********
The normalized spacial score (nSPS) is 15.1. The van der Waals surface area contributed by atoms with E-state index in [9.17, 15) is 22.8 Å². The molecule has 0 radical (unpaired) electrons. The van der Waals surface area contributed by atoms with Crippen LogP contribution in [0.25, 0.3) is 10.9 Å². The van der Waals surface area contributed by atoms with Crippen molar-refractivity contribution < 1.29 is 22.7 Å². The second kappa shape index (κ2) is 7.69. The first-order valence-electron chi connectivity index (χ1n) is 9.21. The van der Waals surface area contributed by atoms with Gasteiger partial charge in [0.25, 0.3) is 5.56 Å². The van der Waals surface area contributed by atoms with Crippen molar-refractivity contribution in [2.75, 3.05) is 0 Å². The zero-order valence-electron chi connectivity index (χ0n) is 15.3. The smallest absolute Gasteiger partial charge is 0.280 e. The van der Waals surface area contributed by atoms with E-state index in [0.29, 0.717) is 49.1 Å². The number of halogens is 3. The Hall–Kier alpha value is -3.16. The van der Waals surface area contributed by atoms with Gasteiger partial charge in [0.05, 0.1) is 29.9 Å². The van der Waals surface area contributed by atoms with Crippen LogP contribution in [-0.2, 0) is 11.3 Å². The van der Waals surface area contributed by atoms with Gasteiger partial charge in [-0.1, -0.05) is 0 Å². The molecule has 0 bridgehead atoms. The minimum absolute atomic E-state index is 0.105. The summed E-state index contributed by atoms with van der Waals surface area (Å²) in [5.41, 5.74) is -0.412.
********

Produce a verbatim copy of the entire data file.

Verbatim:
The normalized spacial score (nSPS) is 15.1. The van der Waals surface area contributed by atoms with E-state index in [9.17, 15) is 22.8 Å². The molecule has 0 radical (unpaired) electrons. The van der Waals surface area contributed by atoms with Crippen LogP contribution in [0.25, 0.3) is 10.9 Å². The van der Waals surface area contributed by atoms with Crippen molar-refractivity contribution < 1.29 is 22.7 Å². The second kappa shape index (κ2) is 7.69. The first-order valence-electron chi connectivity index (χ1n) is 9.21. The van der Waals surface area contributed by atoms with Gasteiger partial charge in [0.25, 0.3) is 5.56 Å². The van der Waals surface area contributed by atoms with Crippen molar-refractivity contribution in [2.75, 3.05) is 0 Å². The zero-order valence-electron chi connectivity index (χ0n) is 15.3. The smallest absolute Gasteiger partial charge is 0.280 e. The van der Waals surface area contributed by atoms with E-state index in [0.29, 0.717) is 49.1 Å². The number of halogens is 3. The Hall–Kier alpha value is -3.16. The van der Waals surface area contributed by atoms with Gasteiger partial charge in [0.05, 0.1) is 29.9 Å². The van der Waals surface area contributed by atoms with Crippen LogP contribution in [-0.2, 0) is 11.3 Å². The van der Waals surface area contributed by atoms with Gasteiger partial charge in [-0.1, -0.05) is 0 Å². The molecule has 0 bridgehead atoms. The minimum absolute atomic E-state index is 0.105. The summed E-state index contributed by atoms with van der Waals surface area (Å²) in [5.41, 5.74) is -0.412.